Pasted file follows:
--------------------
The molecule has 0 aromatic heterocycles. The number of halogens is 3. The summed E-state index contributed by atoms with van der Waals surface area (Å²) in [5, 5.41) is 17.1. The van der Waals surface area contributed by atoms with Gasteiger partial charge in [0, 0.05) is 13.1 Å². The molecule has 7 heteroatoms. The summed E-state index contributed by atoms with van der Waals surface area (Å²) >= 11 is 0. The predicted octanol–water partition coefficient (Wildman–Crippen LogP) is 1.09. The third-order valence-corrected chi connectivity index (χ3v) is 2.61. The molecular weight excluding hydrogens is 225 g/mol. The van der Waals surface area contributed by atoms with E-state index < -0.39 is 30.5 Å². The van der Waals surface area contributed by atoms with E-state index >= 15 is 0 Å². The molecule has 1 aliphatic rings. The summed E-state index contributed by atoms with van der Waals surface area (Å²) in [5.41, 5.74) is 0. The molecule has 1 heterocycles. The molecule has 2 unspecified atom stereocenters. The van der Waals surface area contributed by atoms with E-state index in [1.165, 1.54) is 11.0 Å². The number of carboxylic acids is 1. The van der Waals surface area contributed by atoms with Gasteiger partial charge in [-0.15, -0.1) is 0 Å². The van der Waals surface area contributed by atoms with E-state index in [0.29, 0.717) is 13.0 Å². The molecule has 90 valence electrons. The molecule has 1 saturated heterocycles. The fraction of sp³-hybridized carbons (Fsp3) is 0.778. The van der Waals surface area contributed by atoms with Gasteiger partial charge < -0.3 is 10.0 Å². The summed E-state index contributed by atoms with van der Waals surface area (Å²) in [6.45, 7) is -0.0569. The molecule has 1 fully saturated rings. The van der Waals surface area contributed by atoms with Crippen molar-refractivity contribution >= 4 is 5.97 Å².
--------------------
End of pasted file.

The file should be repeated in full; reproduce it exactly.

The molecule has 0 aromatic heterocycles. The number of halogens is 3. The summed E-state index contributed by atoms with van der Waals surface area (Å²) in [5, 5.41) is 17.1. The van der Waals surface area contributed by atoms with Gasteiger partial charge in [0, 0.05) is 13.1 Å². The molecule has 7 heteroatoms. The summed E-state index contributed by atoms with van der Waals surface area (Å²) >= 11 is 0. The predicted octanol–water partition coefficient (Wildman–Crippen LogP) is 1.09. The third-order valence-corrected chi connectivity index (χ3v) is 2.61. The molecular weight excluding hydrogens is 225 g/mol. The van der Waals surface area contributed by atoms with E-state index < -0.39 is 30.5 Å². The van der Waals surface area contributed by atoms with E-state index >= 15 is 0 Å². The molecule has 1 aliphatic rings. The summed E-state index contributed by atoms with van der Waals surface area (Å²) in [5.41, 5.74) is 0. The molecule has 1 heterocycles. The molecule has 2 unspecified atom stereocenters. The van der Waals surface area contributed by atoms with E-state index in [1.165, 1.54) is 11.0 Å². The number of carboxylic acids is 1. The van der Waals surface area contributed by atoms with Gasteiger partial charge in [-0.15, -0.1) is 0 Å². The van der Waals surface area contributed by atoms with E-state index in [0.29, 0.717) is 13.0 Å². The molecule has 90 valence electrons. The molecule has 1 saturated heterocycles. The fraction of sp³-hybridized carbons (Fsp3) is 0.778. The van der Waals surface area contributed by atoms with Gasteiger partial charge < -0.3 is 10.0 Å². The summed E-state index contributed by atoms with van der Waals surface area (Å²) in [6.45, 7) is -0.0569. The molecule has 1 fully saturated rings. The van der Waals surface area contributed by atoms with Crippen molar-refractivity contribution >= 4 is 5.97 Å².